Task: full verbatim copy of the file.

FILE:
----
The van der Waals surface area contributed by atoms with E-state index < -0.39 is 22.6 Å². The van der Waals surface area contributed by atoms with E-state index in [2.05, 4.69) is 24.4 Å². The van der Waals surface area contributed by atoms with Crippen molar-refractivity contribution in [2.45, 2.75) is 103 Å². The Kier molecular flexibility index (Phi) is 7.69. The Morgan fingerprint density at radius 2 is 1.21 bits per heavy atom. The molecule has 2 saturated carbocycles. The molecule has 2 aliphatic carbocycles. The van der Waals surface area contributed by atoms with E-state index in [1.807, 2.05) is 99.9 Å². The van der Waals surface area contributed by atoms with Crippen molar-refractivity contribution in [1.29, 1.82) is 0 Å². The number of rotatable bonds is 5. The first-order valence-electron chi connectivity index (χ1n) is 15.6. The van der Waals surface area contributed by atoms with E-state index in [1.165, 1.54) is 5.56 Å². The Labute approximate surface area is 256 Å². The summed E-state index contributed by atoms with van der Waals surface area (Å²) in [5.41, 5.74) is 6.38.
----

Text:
The van der Waals surface area contributed by atoms with E-state index < -0.39 is 22.6 Å². The van der Waals surface area contributed by atoms with E-state index in [2.05, 4.69) is 24.4 Å². The van der Waals surface area contributed by atoms with Crippen molar-refractivity contribution in [2.45, 2.75) is 103 Å². The Kier molecular flexibility index (Phi) is 7.69. The Morgan fingerprint density at radius 2 is 1.21 bits per heavy atom. The molecule has 2 saturated carbocycles. The molecule has 2 aliphatic carbocycles. The van der Waals surface area contributed by atoms with E-state index in [1.807, 2.05) is 99.9 Å². The van der Waals surface area contributed by atoms with Crippen molar-refractivity contribution in [1.29, 1.82) is 0 Å². The number of rotatable bonds is 5. The first-order valence-electron chi connectivity index (χ1n) is 15.6. The van der Waals surface area contributed by atoms with E-state index in [1.165, 1.54) is 5.56 Å². The Labute approximate surface area is 256 Å². The summed E-state index contributed by atoms with van der Waals surface area (Å²) in [5.41, 5.74) is 6.38.